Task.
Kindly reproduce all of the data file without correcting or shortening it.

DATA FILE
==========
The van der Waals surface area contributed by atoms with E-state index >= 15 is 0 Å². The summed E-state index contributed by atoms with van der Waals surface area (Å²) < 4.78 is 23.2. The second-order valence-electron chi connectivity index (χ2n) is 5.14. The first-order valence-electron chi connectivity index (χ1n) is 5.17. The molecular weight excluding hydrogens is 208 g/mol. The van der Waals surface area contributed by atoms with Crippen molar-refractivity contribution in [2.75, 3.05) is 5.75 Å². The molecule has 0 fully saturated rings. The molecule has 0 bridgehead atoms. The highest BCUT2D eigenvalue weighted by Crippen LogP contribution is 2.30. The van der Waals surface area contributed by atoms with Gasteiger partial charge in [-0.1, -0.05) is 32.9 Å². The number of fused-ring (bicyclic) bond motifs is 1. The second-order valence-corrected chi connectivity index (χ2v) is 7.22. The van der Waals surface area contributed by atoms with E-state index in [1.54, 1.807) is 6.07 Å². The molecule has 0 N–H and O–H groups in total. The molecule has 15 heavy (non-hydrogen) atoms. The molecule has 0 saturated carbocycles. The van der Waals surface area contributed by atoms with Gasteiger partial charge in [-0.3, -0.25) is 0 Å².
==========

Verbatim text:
The van der Waals surface area contributed by atoms with E-state index >= 15 is 0 Å². The summed E-state index contributed by atoms with van der Waals surface area (Å²) < 4.78 is 23.2. The second-order valence-electron chi connectivity index (χ2n) is 5.14. The first-order valence-electron chi connectivity index (χ1n) is 5.17. The molecular weight excluding hydrogens is 208 g/mol. The van der Waals surface area contributed by atoms with Crippen molar-refractivity contribution in [2.75, 3.05) is 5.75 Å². The molecule has 0 fully saturated rings. The molecule has 0 bridgehead atoms. The highest BCUT2D eigenvalue weighted by Crippen LogP contribution is 2.30. The van der Waals surface area contributed by atoms with Gasteiger partial charge in [-0.1, -0.05) is 32.9 Å². The number of fused-ring (bicyclic) bond motifs is 1. The second-order valence-corrected chi connectivity index (χ2v) is 7.22. The van der Waals surface area contributed by atoms with E-state index in [1.54, 1.807) is 6.07 Å². The molecule has 0 N–H and O–H groups in total. The molecule has 15 heavy (non-hydrogen) atoms. The molecule has 0 saturated carbocycles. The van der Waals surface area contributed by atoms with Gasteiger partial charge in [-0.3, -0.25) is 0 Å².